edithsz
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Wed Oct 31, 2007 11:17 am      Reply with quote
50% Glycolic acid is pretty high imho to someone who has never done a peel, so I would do patch test first, for sure. Also the PH is very low in 50% GA, and you might need to buffer it, as you don't want to do damage to your skin. Any peel though should come with precise instructions on what to do step by step. You should be OK if you follow the instructions.

Glycolic and Lactic acids are both AHA, while salicylic acid is BHA.
Bellezza
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Sat Nov 17, 2007 9:49 am      Reply with quote
I never quite understood the TCA Peel. I thought all along that it's done by a doctor but now I understand it can be done at home?

In that case what do you buy and where? Can I buy it at EDS? Any recommendations?
Debster1000
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Sat Nov 17, 2007 12:20 pm      Reply with quote
Bellezza,

You can purchase TCA peels from Platinum Skin Care -
http://platinumskincare.com/
I'm sure there are other places, I just can't remember right now.
If you've never done a peel, 8% or 12.5% is a good strength to start with.
iaimei
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Sat Nov 17, 2007 12:31 pm      Reply with quote
Bellezza wrote:
I never quite understood the TCA Peel. I thought all along that it's done by a doctor but now I understand it can be done at home?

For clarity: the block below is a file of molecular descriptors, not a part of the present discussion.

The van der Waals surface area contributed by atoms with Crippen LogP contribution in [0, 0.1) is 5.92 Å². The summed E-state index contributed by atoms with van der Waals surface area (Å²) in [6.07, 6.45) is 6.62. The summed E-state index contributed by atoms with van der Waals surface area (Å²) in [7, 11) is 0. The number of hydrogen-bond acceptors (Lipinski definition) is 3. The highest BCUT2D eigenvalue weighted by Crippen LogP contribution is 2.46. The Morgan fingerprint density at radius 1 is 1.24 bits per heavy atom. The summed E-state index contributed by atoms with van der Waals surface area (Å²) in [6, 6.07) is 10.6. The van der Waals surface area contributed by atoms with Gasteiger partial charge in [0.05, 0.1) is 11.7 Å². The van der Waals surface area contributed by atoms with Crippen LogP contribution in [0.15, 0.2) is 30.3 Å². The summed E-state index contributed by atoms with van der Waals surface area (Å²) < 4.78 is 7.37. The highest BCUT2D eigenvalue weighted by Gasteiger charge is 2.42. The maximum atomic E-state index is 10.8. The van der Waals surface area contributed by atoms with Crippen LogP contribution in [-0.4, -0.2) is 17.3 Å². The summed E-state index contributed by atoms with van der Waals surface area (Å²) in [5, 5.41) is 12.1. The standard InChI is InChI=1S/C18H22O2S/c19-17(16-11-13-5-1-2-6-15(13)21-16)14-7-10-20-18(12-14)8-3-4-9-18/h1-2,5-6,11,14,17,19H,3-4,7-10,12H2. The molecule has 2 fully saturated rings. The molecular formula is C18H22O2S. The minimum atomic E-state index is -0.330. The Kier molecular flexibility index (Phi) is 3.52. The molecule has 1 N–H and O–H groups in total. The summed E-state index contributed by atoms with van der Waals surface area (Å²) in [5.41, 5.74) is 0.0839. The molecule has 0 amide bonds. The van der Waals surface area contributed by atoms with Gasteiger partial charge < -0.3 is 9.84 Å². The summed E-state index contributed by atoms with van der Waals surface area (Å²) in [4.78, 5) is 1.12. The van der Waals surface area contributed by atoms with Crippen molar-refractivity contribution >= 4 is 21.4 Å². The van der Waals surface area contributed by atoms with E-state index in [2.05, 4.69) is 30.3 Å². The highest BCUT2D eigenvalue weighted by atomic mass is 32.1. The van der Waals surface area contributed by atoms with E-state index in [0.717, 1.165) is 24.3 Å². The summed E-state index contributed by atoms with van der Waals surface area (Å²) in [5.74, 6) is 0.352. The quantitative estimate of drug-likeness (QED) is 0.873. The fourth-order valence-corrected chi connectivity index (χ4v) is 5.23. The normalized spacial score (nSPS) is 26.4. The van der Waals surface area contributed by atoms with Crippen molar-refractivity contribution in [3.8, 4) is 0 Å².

In that case what do you buy and where? Can I buy it at EDS? Any recommendations?


This is a popular site for tca peels: http://platinumskincare.com/
mahayana
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Mon Nov 19, 2007 8:05 pm      Reply with quote
start from 25%, then 50% and 60%.
ch3r
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Mon Nov 19, 2007 11:14 pm      Reply with quote
you can also get TCA at makeupartistschoice.com
Bellezza
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Tue Nov 20, 2007 7:22 pm      Reply with quote
Thank you for the links ladies, I'll check it out.
annachan
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Sun Nov 25, 2007 9:25 pm      Reply with quote
50% may be too strong for your face and neck for the first time (should build up) but great for other parts (arms legs feet etc)
If you do want to try it on your face the amount of time is critical...start from your forehead working down the nose then along the edges of your face chein upper lip lnd last on your cheeks...leave it on no more than a minute for the first time. (so the time on your cheeks may be less ) ...if you leave it too long you will end up with red peely wrinkly skin(that will look better in a few days ) but still if you dont leave it too long then slowly build up the time you will have the same benefits without the redness